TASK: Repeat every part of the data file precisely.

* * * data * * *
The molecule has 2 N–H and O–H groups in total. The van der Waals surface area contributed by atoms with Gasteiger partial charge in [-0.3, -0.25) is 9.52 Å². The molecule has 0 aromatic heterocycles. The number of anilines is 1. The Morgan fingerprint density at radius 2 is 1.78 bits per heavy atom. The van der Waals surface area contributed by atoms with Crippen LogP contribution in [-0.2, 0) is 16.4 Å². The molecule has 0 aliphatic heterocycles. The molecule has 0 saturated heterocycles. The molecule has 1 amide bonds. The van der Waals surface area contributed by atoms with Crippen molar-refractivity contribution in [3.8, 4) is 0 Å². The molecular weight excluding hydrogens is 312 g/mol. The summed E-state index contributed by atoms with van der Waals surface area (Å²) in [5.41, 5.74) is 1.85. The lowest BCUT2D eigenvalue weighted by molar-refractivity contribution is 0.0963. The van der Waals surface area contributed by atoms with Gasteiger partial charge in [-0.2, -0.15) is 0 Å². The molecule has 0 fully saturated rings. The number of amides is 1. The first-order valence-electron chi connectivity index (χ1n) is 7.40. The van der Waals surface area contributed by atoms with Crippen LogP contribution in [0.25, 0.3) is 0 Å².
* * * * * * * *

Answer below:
The molecule has 2 N–H and O–H groups in total. The van der Waals surface area contributed by atoms with Gasteiger partial charge in [-0.3, -0.25) is 9.52 Å². The molecule has 0 aromatic heterocycles. The number of anilines is 1. The Morgan fingerprint density at radius 2 is 1.78 bits per heavy atom. The van der Waals surface area contributed by atoms with Crippen LogP contribution in [-0.2, 0) is 16.4 Å². The molecule has 0 aliphatic heterocycles. The molecule has 0 saturated heterocycles. The molecule has 1 amide bonds. The van der Waals surface area contributed by atoms with Crippen molar-refractivity contribution in [3.8, 4) is 0 Å². The molecular weight excluding hydrogens is 312 g/mol. The summed E-state index contributed by atoms with van der Waals surface area (Å²) in [5.41, 5.74) is 1.85. The lowest BCUT2D eigenvalue weighted by molar-refractivity contribution is 0.0963. The van der Waals surface area contributed by atoms with Gasteiger partial charge in [-0.2, -0.15) is 0 Å². The molecule has 0 fully saturated rings. The number of amides is 1. The first-order valence-electron chi connectivity index (χ1n) is 7.40. The van der Waals surface area contributed by atoms with Crippen LogP contribution in [0.25, 0.3) is 0 Å².